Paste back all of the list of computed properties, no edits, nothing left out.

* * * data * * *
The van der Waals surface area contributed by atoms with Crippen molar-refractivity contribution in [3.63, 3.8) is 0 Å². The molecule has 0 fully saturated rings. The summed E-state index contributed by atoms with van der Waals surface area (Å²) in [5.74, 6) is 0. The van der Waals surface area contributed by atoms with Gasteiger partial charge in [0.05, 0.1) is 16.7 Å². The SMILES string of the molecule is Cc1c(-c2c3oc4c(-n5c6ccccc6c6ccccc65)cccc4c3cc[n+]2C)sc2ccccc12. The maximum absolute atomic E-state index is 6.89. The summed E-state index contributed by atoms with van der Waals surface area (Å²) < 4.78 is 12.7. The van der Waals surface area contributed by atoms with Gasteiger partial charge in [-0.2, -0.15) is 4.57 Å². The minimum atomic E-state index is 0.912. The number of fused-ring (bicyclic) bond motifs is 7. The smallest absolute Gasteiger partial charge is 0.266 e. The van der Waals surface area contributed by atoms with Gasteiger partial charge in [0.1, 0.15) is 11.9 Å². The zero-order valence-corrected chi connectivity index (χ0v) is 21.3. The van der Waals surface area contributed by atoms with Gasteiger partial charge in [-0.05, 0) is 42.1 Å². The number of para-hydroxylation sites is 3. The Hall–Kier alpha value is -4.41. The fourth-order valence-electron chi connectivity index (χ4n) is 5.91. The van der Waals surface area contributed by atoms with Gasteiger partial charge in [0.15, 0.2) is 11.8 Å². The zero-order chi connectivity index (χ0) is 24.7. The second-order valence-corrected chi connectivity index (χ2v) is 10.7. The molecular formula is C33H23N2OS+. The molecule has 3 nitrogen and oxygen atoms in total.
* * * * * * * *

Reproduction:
The van der Waals surface area contributed by atoms with Crippen molar-refractivity contribution in [3.63, 3.8) is 0 Å². The molecule has 0 fully saturated rings. The summed E-state index contributed by atoms with van der Waals surface area (Å²) in [5.74, 6) is 0. The van der Waals surface area contributed by atoms with Gasteiger partial charge in [0.05, 0.1) is 16.7 Å². The SMILES string of the molecule is Cc1c(-c2c3oc4c(-n5c6ccccc6c6ccccc65)cccc4c3cc[n+]2C)sc2ccccc12. The maximum absolute atomic E-state index is 6.89. The summed E-state index contributed by atoms with van der Waals surface area (Å²) < 4.78 is 12.7. The van der Waals surface area contributed by atoms with Gasteiger partial charge in [-0.2, -0.15) is 4.57 Å². The minimum atomic E-state index is 0.912. The number of fused-ring (bicyclic) bond motifs is 7. The smallest absolute Gasteiger partial charge is 0.266 e. The van der Waals surface area contributed by atoms with Gasteiger partial charge in [0.1, 0.15) is 11.9 Å². The zero-order valence-corrected chi connectivity index (χ0v) is 21.3. The van der Waals surface area contributed by atoms with Gasteiger partial charge in [-0.05, 0) is 42.1 Å². The number of para-hydroxylation sites is 3. The Hall–Kier alpha value is -4.41. The fourth-order valence-electron chi connectivity index (χ4n) is 5.91. The van der Waals surface area contributed by atoms with Gasteiger partial charge in [0.15, 0.2) is 11.8 Å². The zero-order chi connectivity index (χ0) is 24.7. The second-order valence-corrected chi connectivity index (χ2v) is 10.7. The molecular formula is C33H23N2OS+. The molecule has 3 nitrogen and oxygen atoms in total.